Leaking oil poses threat to Great Barrier Reef
Fears of environmental disaster after Chinese vessel that strayed outside shipping lane runs aground
Monday 05 April 2010
A coal-carrying ship that strayed outside a shipping lane and ran aground in protected waters was leaking oil on Australia's Great Barrier Reef and was in danger of breaking apart, officials said last night. The Chinese Shen Neng 1 ran aground late on Saturday on Douglas Shoals, a favourite pristine haunt for recreational fishing east of the Great Keppel Island tourist resort.
The shoals – off the coast of Queensland state in the Great Barrier Reef Marine Park – are in a protected part of the reef where shipping is restricted by environmental law. Authorities fear an oil spill will damage the world's largest coral reef, which is off north-east Australia and listed as a World Heritage site. The ship hit the reef at full speed, nine miles outside the shipping lane, State Premier Anna Bligh said. A police boat was standing by to remove the 23 crew if the ship broke apart.
Patches of oil were seen nearby early yesterday, but Maritime Safety Queensland (MSQ) reported no major loss from the 950 tons of oil on board. "We are now very worried we might see further oil discharged from this ship," Ms Bligh said.
Patrick Quirk, the general manager of MSQ, said the vessel was badly damaged on its port side. "We are still very concerned about the ship," he said. "It is in danger of actually breaking into a number of parts." A salvage contract had been signed, but the operation would be difficult and assessing the damage to the ship is expected to take a week. Ms Bligh said she feared the salvage operation could spill more oil, which could reach the mainland coast within two days. Local emergency crews have been put on standby to clean up any oil that reaches mainland beaches.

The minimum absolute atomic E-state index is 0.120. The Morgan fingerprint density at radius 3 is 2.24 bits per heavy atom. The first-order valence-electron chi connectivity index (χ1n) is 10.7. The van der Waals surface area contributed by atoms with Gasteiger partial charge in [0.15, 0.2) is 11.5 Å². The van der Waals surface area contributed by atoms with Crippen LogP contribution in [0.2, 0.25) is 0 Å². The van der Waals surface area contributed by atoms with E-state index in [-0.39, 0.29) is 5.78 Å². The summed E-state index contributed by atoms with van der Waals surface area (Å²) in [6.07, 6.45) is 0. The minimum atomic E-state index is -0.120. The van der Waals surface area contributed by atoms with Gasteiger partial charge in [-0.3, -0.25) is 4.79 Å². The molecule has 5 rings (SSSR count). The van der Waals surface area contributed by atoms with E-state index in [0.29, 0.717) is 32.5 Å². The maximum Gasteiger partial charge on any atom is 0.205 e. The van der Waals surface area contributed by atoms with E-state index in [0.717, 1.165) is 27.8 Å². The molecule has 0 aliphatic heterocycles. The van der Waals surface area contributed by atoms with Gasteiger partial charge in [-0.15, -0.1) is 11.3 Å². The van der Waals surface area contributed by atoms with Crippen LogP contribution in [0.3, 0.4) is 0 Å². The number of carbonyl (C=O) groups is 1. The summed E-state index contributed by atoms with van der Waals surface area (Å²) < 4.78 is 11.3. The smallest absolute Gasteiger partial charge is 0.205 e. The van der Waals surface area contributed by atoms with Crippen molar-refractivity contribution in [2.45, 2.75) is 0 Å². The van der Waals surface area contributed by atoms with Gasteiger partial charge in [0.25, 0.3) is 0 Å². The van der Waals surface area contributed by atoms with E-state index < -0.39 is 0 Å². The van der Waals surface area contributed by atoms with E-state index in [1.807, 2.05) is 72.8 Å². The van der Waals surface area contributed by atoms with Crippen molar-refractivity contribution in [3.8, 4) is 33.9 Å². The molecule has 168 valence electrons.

The Australian Environment Minister Peter Garrett said authorities had been working through the night to determine what risks the ship posed to the environment. "The government is very conscious of the importance of the Great Barrier Reef environment and ensuring that impacts on its ecology are effectively managed," he said.
The 230-metre bulk carrier was carrying about 65,000 tons of coal to China and ran aground within hours of leaving the Queensland port of Gladstone. Conservationists have expressed outrage that bulk carriers can travel through the reef without a marine pilot with local expertise to guide them. "The state government is being blinded by royalties and their shortsightedness will go down in history as killing the reef," said Larissa Waters, spokeswoman for the Queensland Greens.
Ms Bligh said the question of when ships should require a marine pilot on the reef was under review because of the increase in freight traffic that will travel near it following the signing of new gas and coal export contracts to China. She said a separate inquiry would determine how the Shen Neng 1 came to stray from its shipping lane.
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